GIT Notes: Branches

GIT Succinctly – free eBook from Synfusion

    Chapter 5 Branches

A new branch is a new development environment with an isolated working directory, staging and project history.
‘git branch’ is used for listing, creating, and deleting branches.
To view existing branches,

$ git branch

The output will indicate the currently checkedout branch with an asterisk.
The master branch is git’s default branch.
Create a new branch,

$ git branch <branch-name>

This does not switch you to the new branch, only creates a pointer to the current HEAD. (but I thought HEAD was the current commit!)
To switch branch,

$ git checkout <branch-name>

Initially both branches reference the same commit, but any new commits will be exclusive to the current branch and so each branch will have a HEAD of its own.
To delete a branch,

$ git branch -d <branch-name>

This will not delete branches with unmerged conflicts, to force the deletion,

$ git branch -D <branch-name>

After switching to a new branch, your working directory is updated to match the specified branche’s commit. (I think this just means, the latest commit or HEAD will be on this branch. Isn’t that obvious, since the HEAD is another name for the latest commit? Or maybe the HEAD is always the latest commit, but will take it from the checked out branch.)
Make sure your working directory is ‘clean’, meaning no uncommitted changes, before checking out another branch. Otherwise ‘git checkout’ could overwrite your modifications.
Using ‘git checkout’ with tags and commit IDs puts you in a detached HEAD state. his means you are not on a branch anymore, you are directly viewing a commit and will lose all work as soon as you switch to a real branch.
Creating a new branch in a detached HEAD state,

$ git checkout -b <new-branch-name>

This is a new branch reference to the formerly detached state.
In this case ‘-b’ is a shortcut for the two commands,

$ git branch <new-branch-name>
$ git checkout <new-branch-name>

(But how do you use ‘git checkout’ with tags and commit IDs to create a detached HEAD state.)
Merging is the process of pulling commits from one branch into another.
Merge methodologies: “fast-forward” merge, or a “3-way” merge.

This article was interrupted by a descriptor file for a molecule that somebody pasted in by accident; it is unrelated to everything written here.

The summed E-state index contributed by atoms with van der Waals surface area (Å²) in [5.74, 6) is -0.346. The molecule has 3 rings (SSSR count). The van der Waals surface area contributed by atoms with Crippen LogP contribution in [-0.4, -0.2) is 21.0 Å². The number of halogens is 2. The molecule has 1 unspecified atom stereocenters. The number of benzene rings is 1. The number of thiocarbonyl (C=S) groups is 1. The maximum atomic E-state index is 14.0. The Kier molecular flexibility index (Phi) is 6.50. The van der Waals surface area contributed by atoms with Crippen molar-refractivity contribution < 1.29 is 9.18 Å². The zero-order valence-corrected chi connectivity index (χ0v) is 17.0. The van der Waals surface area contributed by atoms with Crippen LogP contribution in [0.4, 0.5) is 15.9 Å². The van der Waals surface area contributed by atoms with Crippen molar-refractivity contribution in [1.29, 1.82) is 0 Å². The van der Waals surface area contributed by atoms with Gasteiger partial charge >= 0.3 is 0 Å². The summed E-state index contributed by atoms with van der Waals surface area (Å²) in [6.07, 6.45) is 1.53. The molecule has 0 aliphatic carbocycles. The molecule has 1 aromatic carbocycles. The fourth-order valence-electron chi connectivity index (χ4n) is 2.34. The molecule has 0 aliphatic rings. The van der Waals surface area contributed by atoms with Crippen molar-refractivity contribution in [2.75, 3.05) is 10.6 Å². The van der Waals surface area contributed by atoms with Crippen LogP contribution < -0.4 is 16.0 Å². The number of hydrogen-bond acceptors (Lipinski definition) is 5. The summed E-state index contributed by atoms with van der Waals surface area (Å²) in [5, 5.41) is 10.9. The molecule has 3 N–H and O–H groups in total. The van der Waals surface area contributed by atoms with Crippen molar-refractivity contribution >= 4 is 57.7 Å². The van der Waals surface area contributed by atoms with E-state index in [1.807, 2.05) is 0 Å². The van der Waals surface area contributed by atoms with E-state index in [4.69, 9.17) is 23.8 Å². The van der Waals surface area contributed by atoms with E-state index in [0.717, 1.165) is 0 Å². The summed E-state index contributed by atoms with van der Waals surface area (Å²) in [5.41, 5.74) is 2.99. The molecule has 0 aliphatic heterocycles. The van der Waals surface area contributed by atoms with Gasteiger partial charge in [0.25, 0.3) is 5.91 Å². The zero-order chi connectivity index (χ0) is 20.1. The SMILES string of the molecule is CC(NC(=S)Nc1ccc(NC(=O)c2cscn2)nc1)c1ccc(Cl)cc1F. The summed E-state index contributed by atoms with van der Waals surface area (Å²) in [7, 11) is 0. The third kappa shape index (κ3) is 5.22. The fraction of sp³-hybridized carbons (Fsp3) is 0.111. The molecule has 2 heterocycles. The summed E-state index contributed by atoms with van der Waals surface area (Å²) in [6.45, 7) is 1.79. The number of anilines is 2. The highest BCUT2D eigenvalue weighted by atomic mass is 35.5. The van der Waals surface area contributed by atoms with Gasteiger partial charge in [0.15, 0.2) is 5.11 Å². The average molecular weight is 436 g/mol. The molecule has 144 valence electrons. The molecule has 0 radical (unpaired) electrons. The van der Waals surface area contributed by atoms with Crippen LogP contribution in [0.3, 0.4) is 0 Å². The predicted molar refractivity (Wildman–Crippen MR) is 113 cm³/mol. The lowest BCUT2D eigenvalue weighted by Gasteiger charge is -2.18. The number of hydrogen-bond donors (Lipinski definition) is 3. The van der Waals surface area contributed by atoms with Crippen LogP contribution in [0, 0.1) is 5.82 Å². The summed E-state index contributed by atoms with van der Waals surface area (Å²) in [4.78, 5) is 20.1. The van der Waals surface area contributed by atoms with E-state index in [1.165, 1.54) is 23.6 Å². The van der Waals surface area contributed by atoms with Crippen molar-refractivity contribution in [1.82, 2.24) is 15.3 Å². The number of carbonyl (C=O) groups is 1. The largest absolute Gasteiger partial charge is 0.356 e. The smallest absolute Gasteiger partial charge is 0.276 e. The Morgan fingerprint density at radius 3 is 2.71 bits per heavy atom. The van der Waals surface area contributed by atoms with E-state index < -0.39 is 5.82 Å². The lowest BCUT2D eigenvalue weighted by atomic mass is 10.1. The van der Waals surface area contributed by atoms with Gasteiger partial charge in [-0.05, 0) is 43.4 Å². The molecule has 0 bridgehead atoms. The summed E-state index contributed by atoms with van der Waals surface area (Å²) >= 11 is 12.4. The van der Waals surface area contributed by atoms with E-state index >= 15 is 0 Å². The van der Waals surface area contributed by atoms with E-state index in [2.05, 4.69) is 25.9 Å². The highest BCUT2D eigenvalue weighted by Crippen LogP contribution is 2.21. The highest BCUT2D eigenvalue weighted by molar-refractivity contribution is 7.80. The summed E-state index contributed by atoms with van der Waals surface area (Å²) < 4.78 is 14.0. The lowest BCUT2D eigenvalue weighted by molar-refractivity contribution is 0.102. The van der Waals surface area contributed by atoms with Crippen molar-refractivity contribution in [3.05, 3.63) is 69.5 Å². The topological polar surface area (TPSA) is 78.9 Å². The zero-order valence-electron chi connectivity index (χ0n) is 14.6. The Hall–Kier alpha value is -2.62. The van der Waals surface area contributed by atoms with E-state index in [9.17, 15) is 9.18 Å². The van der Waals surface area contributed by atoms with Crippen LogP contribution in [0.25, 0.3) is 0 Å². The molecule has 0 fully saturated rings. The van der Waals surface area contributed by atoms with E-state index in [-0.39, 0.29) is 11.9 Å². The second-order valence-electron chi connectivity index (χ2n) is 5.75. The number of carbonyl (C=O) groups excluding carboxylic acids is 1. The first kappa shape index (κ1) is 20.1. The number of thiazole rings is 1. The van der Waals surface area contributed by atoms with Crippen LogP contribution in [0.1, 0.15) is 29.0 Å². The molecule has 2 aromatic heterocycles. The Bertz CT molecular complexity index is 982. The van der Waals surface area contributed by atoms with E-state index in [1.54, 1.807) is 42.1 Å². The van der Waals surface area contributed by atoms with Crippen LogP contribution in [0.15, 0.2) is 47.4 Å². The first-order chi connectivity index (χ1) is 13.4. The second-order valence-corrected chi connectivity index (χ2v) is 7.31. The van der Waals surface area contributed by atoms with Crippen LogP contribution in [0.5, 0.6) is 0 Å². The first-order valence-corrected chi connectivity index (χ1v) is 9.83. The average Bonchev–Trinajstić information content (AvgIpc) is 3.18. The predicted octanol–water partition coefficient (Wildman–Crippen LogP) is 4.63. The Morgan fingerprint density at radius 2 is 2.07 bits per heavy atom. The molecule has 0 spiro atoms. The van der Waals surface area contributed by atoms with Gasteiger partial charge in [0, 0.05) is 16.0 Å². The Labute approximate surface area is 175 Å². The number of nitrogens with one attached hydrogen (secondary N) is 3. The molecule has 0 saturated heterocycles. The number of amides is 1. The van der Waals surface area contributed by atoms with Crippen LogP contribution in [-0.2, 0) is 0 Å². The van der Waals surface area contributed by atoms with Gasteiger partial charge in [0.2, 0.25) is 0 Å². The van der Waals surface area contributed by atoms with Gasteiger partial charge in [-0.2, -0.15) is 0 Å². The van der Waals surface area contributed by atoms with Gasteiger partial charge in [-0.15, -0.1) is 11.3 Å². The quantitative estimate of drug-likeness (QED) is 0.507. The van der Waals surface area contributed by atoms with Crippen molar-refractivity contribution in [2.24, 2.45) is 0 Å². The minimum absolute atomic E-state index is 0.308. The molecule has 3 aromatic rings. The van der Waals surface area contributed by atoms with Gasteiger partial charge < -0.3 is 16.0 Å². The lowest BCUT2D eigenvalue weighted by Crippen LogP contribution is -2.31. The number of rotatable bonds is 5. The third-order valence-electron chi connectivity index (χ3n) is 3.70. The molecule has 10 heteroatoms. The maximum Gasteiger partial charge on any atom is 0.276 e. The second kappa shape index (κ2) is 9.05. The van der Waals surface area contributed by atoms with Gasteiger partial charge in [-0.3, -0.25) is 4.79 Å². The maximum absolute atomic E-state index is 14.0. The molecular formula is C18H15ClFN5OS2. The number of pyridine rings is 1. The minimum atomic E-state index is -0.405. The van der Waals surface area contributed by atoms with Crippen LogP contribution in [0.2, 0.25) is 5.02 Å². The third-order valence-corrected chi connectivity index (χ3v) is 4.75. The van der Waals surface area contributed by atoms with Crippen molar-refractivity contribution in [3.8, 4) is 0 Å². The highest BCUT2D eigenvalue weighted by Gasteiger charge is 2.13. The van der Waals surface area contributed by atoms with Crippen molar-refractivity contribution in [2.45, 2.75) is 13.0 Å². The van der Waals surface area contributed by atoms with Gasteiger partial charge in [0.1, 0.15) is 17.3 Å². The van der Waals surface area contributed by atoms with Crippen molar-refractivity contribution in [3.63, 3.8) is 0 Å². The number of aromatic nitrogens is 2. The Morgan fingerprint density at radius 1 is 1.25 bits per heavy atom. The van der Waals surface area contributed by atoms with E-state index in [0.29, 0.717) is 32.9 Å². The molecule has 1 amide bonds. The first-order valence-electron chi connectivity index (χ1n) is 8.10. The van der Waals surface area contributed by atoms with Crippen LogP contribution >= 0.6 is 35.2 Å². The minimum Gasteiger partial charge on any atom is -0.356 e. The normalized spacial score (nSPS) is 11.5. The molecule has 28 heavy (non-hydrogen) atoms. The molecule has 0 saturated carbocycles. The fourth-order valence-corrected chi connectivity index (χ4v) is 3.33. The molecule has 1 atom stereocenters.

The branch you want to merge into must be checked out and the target branch will remain unchanged.
To merge a branch called ‘sidebranch’ in master,

$ git checkout master
$ git merge sidebranch

This leaves sidebranch unchanged.
“fast-forward” merge: I create a new branch off master and add two commits to it, this type of merge syncs master with that latest branch commit. Master then contains all desired history and the branch can be deleted.
This was a simple situation because there were no extra commits on the master. If there are use a “3-way” merge.
“3-way” merge: I create a new branch off master and add two commits, during which time the master gets a new commit. To merge git generates a new merge commit, a combined snapshot of both branches. This commit has two parents commits and a history from both branches.
After using,

$ git checkout master

both types of merge use the same command,

$ git merge sidebranch

Two branches that make different changes to the same code portion is a merge conflict. This can not occur in a “fast-forward” merge.
When a merge conflict occurs use,

$ git status

If you get a merge conflict open the file and you’ll see something like,

<<<<<<< HEAD
This content is from the current branch.
=======
This is a conflicting change from another branch.
>>>>>>> some-feature

Delete the content you don’t want including all of the <<<<<< , ======= , >>>>>>> lines also.
Then do,

$ git add <file>

and

$ git commit

Rebasing requires a branch to be checked out,

$ git checkout branch

Then to move the entire branch onto the tip of master,

$ git rebase master (but what happens to the branch then?)

This results in the same snapshot as if branch was merged with master.
“3-way” merge results in an extra merge commit. Rebasing has no extra commits and results in a cleaner linear history.
Change commits as you’re moving them to the new base, by specifying an interactive rebase,

$ git rebase -i master

This populates an editor with commits from the branch.
Specify an interactive rebase as follows,

pick 58dec2a First commit for new feature
squash 6ac8a9f Second commit for new feature

‘pick’ moves the first commit to the new base just as in ‘git rebase’. ‘squash’ combines the second commit with the previous one, so you end up with one commit containing all the changes.
Interactive rebasing lets you rewrite a branches history, you can add intermediate commits, then go back and fix them into more meaningful progression afterwards.
never rebase a branch that has been pushed to a public repository